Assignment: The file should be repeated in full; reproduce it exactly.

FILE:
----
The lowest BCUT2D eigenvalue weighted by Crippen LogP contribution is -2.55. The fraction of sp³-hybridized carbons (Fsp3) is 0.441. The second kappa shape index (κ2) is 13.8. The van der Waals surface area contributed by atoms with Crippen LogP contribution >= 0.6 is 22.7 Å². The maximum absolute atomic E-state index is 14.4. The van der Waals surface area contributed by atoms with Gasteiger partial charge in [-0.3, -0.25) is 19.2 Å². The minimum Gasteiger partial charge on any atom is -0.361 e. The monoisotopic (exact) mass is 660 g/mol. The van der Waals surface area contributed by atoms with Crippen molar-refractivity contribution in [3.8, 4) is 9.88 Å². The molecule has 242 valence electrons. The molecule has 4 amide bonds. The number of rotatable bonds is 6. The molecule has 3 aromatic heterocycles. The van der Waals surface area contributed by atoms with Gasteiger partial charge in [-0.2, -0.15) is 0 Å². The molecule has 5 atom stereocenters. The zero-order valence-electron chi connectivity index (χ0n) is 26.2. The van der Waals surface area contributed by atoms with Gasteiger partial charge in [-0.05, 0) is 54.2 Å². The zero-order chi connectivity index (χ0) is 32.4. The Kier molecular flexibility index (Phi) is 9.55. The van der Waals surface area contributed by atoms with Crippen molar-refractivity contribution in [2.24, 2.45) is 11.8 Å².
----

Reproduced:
The lowest BCUT2D eigenvalue weighted by Crippen LogP contribution is -2.55. The fraction of sp³-hybridized carbons (Fsp3) is 0.441. The second kappa shape index (κ2) is 13.8. The van der Waals surface area contributed by atoms with Crippen LogP contribution >= 0.6 is 22.7 Å². The maximum absolute atomic E-state index is 14.4. The van der Waals surface area contributed by atoms with Gasteiger partial charge in [-0.3, -0.25) is 19.2 Å². The minimum Gasteiger partial charge on any atom is -0.361 e. The monoisotopic (exact) mass is 660 g/mol. The van der Waals surface area contributed by atoms with Crippen molar-refractivity contribution in [3.8, 4) is 9.88 Å². The molecule has 242 valence electrons. The molecule has 4 amide bonds. The number of rotatable bonds is 6. The molecule has 3 aromatic heterocycles. The van der Waals surface area contributed by atoms with Gasteiger partial charge in [-0.2, -0.15) is 0 Å². The molecule has 5 atom stereocenters. The zero-order valence-electron chi connectivity index (χ0n) is 26.2. The van der Waals surface area contributed by atoms with Gasteiger partial charge in [-0.05, 0) is 54.2 Å². The zero-order chi connectivity index (χ0) is 32.4. The Kier molecular flexibility index (Phi) is 9.55. The van der Waals surface area contributed by atoms with Crippen molar-refractivity contribution in [2.24, 2.45) is 11.8 Å².